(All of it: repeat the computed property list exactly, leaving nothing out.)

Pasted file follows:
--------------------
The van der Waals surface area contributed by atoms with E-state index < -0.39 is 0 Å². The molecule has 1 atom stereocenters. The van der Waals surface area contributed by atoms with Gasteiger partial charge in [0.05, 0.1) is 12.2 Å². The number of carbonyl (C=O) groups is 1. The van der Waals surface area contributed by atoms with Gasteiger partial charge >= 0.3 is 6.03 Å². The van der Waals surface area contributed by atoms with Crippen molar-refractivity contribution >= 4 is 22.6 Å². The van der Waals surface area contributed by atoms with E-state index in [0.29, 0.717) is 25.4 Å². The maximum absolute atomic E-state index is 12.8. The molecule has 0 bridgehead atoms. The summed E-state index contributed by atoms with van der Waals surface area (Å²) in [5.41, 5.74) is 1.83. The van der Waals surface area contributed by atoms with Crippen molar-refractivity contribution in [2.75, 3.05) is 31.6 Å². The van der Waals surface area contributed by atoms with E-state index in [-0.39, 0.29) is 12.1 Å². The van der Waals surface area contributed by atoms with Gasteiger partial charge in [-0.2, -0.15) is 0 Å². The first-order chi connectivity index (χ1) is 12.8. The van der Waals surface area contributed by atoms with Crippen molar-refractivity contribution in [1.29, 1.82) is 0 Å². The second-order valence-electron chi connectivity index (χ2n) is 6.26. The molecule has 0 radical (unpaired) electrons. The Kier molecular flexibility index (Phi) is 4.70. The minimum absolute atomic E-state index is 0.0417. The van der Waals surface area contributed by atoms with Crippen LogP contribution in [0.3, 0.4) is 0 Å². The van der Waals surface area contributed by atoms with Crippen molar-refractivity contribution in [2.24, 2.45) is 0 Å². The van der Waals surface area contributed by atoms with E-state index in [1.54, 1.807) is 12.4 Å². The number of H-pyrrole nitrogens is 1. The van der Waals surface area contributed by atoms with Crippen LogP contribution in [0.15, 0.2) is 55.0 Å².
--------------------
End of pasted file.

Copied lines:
The van der Waals surface area contributed by atoms with E-state index < -0.39 is 0 Å². The molecule has 1 atom stereocenters. The van der Waals surface area contributed by atoms with Gasteiger partial charge in [0.05, 0.1) is 12.2 Å². The number of carbonyl (C=O) groups is 1. The van der Waals surface area contributed by atoms with Gasteiger partial charge >= 0.3 is 6.03 Å². The van der Waals surface area contributed by atoms with Crippen molar-refractivity contribution >= 4 is 22.6 Å². The van der Waals surface area contributed by atoms with E-state index in [0.29, 0.717) is 25.4 Å². The maximum absolute atomic E-state index is 12.8. The molecule has 0 bridgehead atoms. The summed E-state index contributed by atoms with van der Waals surface area (Å²) in [5.41, 5.74) is 1.83. The van der Waals surface area contributed by atoms with Crippen molar-refractivity contribution in [2.75, 3.05) is 31.6 Å². The van der Waals surface area contributed by atoms with E-state index in [-0.39, 0.29) is 12.1 Å². The van der Waals surface area contributed by atoms with Gasteiger partial charge in [-0.2, -0.15) is 0 Å². The first-order chi connectivity index (χ1) is 12.8. The van der Waals surface area contributed by atoms with Crippen molar-refractivity contribution in [1.29, 1.82) is 0 Å². The second-order valence-electron chi connectivity index (χ2n) is 6.26. The molecule has 0 radical (unpaired) electrons. The Kier molecular flexibility index (Phi) is 4.70. The minimum absolute atomic E-state index is 0.0417. The van der Waals surface area contributed by atoms with Crippen LogP contribution in [0.3, 0.4) is 0 Å². The van der Waals surface area contributed by atoms with Crippen molar-refractivity contribution in [2.24, 2.45) is 0 Å². The van der Waals surface area contributed by atoms with E-state index in [1.54, 1.807) is 12.4 Å². The number of H-pyrrole nitrogens is 1. The van der Waals surface area contributed by atoms with Crippen LogP contribution in [0.15, 0.2) is 55.0 Å².